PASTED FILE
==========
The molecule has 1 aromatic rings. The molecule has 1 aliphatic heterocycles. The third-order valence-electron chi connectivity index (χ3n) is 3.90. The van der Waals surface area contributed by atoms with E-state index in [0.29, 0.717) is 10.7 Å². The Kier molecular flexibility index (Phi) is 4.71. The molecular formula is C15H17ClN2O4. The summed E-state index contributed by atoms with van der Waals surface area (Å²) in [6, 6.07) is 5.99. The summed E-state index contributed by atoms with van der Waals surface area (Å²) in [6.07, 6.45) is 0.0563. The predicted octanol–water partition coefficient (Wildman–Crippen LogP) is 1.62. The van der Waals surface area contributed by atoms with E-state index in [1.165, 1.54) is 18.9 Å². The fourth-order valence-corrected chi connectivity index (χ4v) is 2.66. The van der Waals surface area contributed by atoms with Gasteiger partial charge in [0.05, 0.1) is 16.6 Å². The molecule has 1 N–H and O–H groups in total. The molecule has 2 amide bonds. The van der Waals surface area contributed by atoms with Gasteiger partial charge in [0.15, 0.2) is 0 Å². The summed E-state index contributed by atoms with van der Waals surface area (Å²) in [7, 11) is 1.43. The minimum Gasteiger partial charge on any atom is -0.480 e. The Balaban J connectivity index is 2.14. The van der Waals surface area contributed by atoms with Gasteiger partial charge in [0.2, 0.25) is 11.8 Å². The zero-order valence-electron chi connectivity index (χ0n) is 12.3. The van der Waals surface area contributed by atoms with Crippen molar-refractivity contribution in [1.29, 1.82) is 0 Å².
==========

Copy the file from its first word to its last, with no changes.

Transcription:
The molecule has 1 aromatic rings. The molecule has 1 aliphatic heterocycles. The third-order valence-electron chi connectivity index (χ3n) is 3.90. The van der Waals surface area contributed by atoms with E-state index in [0.29, 0.717) is 10.7 Å². The Kier molecular flexibility index (Phi) is 4.71. The molecular formula is C15H17ClN2O4. The summed E-state index contributed by atoms with van der Waals surface area (Å²) in [6, 6.07) is 5.99. The summed E-state index contributed by atoms with van der Waals surface area (Å²) in [6.07, 6.45) is 0.0563. The predicted octanol–water partition coefficient (Wildman–Crippen LogP) is 1.62. The van der Waals surface area contributed by atoms with E-state index in [1.165, 1.54) is 18.9 Å². The fourth-order valence-corrected chi connectivity index (χ4v) is 2.66. The van der Waals surface area contributed by atoms with Gasteiger partial charge in [0.05, 0.1) is 16.6 Å². The molecule has 1 N–H and O–H groups in total. The molecule has 2 amide bonds. The van der Waals surface area contributed by atoms with Gasteiger partial charge in [0.15, 0.2) is 0 Å². The summed E-state index contributed by atoms with van der Waals surface area (Å²) in [7, 11) is 1.43. The minimum Gasteiger partial charge on any atom is -0.480 e. The Balaban J connectivity index is 2.14. The van der Waals surface area contributed by atoms with Gasteiger partial charge in [0.2, 0.25) is 11.8 Å². The zero-order valence-electron chi connectivity index (χ0n) is 12.3. The van der Waals surface area contributed by atoms with Crippen molar-refractivity contribution in [1.29, 1.82) is 0 Å².